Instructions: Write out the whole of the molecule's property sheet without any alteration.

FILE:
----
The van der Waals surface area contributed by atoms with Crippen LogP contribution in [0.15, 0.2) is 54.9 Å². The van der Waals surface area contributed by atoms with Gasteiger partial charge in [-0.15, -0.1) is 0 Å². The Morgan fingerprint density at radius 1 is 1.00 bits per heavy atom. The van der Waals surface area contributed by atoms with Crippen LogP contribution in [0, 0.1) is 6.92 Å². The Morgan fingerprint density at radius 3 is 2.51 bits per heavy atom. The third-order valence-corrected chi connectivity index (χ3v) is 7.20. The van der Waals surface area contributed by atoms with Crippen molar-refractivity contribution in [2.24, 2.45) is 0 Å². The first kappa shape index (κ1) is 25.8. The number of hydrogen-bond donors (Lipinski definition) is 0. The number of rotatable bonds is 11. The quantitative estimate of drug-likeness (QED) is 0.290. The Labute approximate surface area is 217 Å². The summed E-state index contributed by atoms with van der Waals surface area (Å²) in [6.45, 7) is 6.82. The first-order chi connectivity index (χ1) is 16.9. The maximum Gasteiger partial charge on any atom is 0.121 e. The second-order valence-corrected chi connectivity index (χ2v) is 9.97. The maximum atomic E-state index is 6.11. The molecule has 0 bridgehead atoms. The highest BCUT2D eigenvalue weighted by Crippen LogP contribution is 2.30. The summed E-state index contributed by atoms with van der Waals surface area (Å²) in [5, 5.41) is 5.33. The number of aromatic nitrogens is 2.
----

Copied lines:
The van der Waals surface area contributed by atoms with Crippen LogP contribution in [0.15, 0.2) is 54.9 Å². The van der Waals surface area contributed by atoms with Gasteiger partial charge in [-0.15, -0.1) is 0 Å². The Morgan fingerprint density at radius 1 is 1.00 bits per heavy atom. The van der Waals surface area contributed by atoms with Crippen LogP contribution in [0, 0.1) is 6.92 Å². The Morgan fingerprint density at radius 3 is 2.51 bits per heavy atom. The third-order valence-corrected chi connectivity index (χ3v) is 7.20. The van der Waals surface area contributed by atoms with Crippen molar-refractivity contribution in [2.24, 2.45) is 0 Å². The first kappa shape index (κ1) is 25.8. The number of hydrogen-bond donors (Lipinski definition) is 0. The number of rotatable bonds is 11. The quantitative estimate of drug-likeness (QED) is 0.290. The Labute approximate surface area is 217 Å². The summed E-state index contributed by atoms with van der Waals surface area (Å²) in [6.45, 7) is 6.82. The first-order chi connectivity index (χ1) is 16.9. The maximum Gasteiger partial charge on any atom is 0.121 e. The second-order valence-corrected chi connectivity index (χ2v) is 9.97. The maximum atomic E-state index is 6.11. The molecule has 0 bridgehead atoms. The highest BCUT2D eigenvalue weighted by Crippen LogP contribution is 2.30. The summed E-state index contributed by atoms with van der Waals surface area (Å²) in [5, 5.41) is 5.33. The number of aromatic nitrogens is 2.